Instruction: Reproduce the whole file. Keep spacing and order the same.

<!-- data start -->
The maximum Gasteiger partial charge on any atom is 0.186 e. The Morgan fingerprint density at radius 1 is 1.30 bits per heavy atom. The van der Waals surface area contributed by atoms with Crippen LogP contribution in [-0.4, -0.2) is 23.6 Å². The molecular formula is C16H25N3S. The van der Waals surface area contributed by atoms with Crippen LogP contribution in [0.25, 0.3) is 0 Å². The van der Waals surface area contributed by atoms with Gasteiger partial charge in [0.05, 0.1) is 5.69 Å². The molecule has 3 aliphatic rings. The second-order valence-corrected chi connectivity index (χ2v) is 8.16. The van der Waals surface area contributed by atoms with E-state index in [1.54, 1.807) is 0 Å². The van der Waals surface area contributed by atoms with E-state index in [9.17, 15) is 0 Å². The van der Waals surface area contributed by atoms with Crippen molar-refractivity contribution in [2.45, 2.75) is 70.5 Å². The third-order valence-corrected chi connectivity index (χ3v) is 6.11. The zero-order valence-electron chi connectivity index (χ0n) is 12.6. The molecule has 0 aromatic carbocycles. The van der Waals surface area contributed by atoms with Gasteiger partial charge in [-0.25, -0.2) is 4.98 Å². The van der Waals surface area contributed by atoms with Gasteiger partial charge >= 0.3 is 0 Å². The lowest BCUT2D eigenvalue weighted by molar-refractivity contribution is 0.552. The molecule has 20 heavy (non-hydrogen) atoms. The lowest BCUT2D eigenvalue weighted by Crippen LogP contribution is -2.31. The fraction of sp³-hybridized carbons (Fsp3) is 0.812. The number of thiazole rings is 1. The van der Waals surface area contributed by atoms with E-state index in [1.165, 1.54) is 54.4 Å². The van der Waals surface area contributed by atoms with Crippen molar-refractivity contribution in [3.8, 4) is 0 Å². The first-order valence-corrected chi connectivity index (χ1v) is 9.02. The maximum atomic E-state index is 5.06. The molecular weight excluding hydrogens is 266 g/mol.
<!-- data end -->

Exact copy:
The maximum Gasteiger partial charge on any atom is 0.186 e. The Morgan fingerprint density at radius 1 is 1.30 bits per heavy atom. The van der Waals surface area contributed by atoms with Crippen LogP contribution in [-0.4, -0.2) is 23.6 Å². The molecular formula is C16H25N3S. The van der Waals surface area contributed by atoms with Crippen LogP contribution in [0.25, 0.3) is 0 Å². The van der Waals surface area contributed by atoms with Gasteiger partial charge in [0.05, 0.1) is 5.69 Å². The molecule has 3 aliphatic rings. The second-order valence-corrected chi connectivity index (χ2v) is 8.16. The van der Waals surface area contributed by atoms with E-state index in [1.54, 1.807) is 0 Å². The van der Waals surface area contributed by atoms with E-state index in [9.17, 15) is 0 Å². The van der Waals surface area contributed by atoms with Crippen molar-refractivity contribution in [2.45, 2.75) is 70.5 Å². The third-order valence-corrected chi connectivity index (χ3v) is 6.11. The zero-order valence-electron chi connectivity index (χ0n) is 12.6. The molecule has 0 aromatic carbocycles. The van der Waals surface area contributed by atoms with Gasteiger partial charge in [-0.25, -0.2) is 4.98 Å². The van der Waals surface area contributed by atoms with Gasteiger partial charge >= 0.3 is 0 Å². The lowest BCUT2D eigenvalue weighted by molar-refractivity contribution is 0.552. The molecule has 20 heavy (non-hydrogen) atoms. The lowest BCUT2D eigenvalue weighted by Crippen LogP contribution is -2.31. The fraction of sp³-hybridized carbons (Fsp3) is 0.812. The number of thiazole rings is 1. The van der Waals surface area contributed by atoms with E-state index in [1.165, 1.54) is 54.4 Å². The van der Waals surface area contributed by atoms with Crippen molar-refractivity contribution in [3.8, 4) is 0 Å². The first-order valence-corrected chi connectivity index (χ1v) is 9.02. The maximum atomic E-state index is 5.06. The molecular weight excluding hydrogens is 266 g/mol.